Not all that bleeds is piles

Patients have to be evaluated by a clinician, specifically a surgeon, who can ascertain the exact cause of bleeding, investigate and then treat it. One must also refrain from using alternate medicine remedies without consulting a clinician so as not to miss lurking malignancies, assuming “It’s only piles.”

Not all that bleeds is piles

As a surgeon, one of the commonest problems that I treat regularly is bleeding in stools. Largely, my patients are females who have been self-medicating themselves due to ignorance of their own health issues and awkwardness of being examined by a male doctor.

When questioned about their problems most of them would reply, “Doctor I have piles”

Bleeding in stools is commonly caused by a ‘fissure’ which is nothing but a cut in the soft mucosa of the anal region. It’s caused due to straining while passing hard stools.

Not all that bleeds is piles
Dr Shalaka Indap Veling

People who deprive themselves of adequate intake of water and foods rich in fibre such as fruits and vegetables are common sufferers. Eating fibre rich food, drinking plenty of fluids and keeping bowel movements regular, thus avoiding constipation are the easiest remedies to cure a fissure.

Piles in layman terms or haemorrhoids in medical literature are basically enlarged veins that protrude out of the anal canal. These are often seen as a mass coming out of the anal region and can sometimes cause alarming bleeding in patients.

The bleeding is classically described as ‘painless, tap like bleeding in stools.’  Needless to say it is discomfiting to the patients. Very rarely are piles painful, when they are thrombosis or have a blood clot in them.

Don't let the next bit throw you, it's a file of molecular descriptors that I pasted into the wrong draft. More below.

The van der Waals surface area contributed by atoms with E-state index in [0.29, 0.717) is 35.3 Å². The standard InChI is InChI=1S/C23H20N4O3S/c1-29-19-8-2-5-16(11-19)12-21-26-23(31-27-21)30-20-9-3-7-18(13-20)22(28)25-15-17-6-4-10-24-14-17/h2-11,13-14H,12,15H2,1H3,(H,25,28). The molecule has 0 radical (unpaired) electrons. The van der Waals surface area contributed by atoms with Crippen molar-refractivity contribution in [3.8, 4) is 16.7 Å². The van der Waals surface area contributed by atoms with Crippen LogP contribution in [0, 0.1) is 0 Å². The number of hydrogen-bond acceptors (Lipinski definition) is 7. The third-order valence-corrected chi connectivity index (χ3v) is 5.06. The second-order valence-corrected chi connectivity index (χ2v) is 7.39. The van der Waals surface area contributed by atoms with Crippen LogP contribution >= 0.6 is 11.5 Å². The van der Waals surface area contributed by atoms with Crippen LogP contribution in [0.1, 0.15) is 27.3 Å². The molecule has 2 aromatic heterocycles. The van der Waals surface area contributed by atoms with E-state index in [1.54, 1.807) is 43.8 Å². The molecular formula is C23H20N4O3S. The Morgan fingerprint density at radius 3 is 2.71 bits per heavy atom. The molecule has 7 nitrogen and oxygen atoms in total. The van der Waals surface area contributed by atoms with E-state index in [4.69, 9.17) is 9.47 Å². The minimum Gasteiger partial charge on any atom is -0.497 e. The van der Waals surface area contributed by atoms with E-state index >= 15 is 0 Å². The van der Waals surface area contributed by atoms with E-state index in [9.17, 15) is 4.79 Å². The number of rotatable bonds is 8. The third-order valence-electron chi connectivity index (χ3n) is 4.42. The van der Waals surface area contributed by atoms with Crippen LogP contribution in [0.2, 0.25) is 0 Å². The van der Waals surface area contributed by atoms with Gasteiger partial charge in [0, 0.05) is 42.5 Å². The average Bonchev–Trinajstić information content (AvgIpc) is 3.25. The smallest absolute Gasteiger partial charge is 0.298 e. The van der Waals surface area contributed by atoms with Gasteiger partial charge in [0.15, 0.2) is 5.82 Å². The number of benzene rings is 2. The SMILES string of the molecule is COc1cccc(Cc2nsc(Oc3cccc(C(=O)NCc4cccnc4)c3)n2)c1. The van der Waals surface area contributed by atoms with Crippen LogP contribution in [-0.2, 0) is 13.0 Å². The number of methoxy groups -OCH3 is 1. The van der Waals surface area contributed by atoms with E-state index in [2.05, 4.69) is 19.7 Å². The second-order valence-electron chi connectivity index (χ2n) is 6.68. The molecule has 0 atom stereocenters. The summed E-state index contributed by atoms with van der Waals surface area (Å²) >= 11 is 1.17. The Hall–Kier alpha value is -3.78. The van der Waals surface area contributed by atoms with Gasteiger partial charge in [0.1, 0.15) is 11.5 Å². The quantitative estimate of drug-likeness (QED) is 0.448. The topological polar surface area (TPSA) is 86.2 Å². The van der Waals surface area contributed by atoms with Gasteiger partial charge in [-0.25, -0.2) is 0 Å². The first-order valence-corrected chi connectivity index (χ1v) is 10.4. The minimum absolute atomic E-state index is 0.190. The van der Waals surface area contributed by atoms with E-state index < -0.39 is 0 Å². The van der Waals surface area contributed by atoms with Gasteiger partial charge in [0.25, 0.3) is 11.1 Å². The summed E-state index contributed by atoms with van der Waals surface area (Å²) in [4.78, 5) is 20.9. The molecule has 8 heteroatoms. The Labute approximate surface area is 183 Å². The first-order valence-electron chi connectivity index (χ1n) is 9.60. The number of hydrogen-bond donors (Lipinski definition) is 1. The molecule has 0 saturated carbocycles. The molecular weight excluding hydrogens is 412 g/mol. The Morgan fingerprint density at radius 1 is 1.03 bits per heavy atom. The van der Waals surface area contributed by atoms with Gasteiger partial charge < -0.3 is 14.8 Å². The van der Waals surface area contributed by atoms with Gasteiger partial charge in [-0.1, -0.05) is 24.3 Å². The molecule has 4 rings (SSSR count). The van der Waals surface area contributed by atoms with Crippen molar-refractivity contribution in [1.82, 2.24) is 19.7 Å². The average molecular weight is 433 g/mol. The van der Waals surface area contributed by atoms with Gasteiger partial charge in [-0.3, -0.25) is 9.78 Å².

Hard stools can cause these enlarged veins to bleed, they are commonly seen in women during pregnancy, and rarely in patients who have an underlying malignancy.

In elderly patients one must be wary of bleeding from stools, as it may be an ominous sign of a growth or cancers of the rectum. If associated with constipation or diarrhoea, a reduced appetite combined with weight loss and feeling of fatigue it should be looked into by a clinician so as to rule out a malignancy.

The takeaway message should be that, at all costs bleeding from stools should not be casually dismissed as ‘piles’ a relatively easy to treat, common condition.

Patients have to be evaluated by a clinician, specifically a surgeon, who can ascertain the exact cause of bleeding, investigate and then treat it. One must also refrain from using alternate medicine remedies without consulting a clinician so as not to miss lurking malignancies, assuming “It’s only piles.”

The author is an associate professor of Surgery, K. J Somaiya Hospital,Consultant General and Laparoscopic Surgeon on piles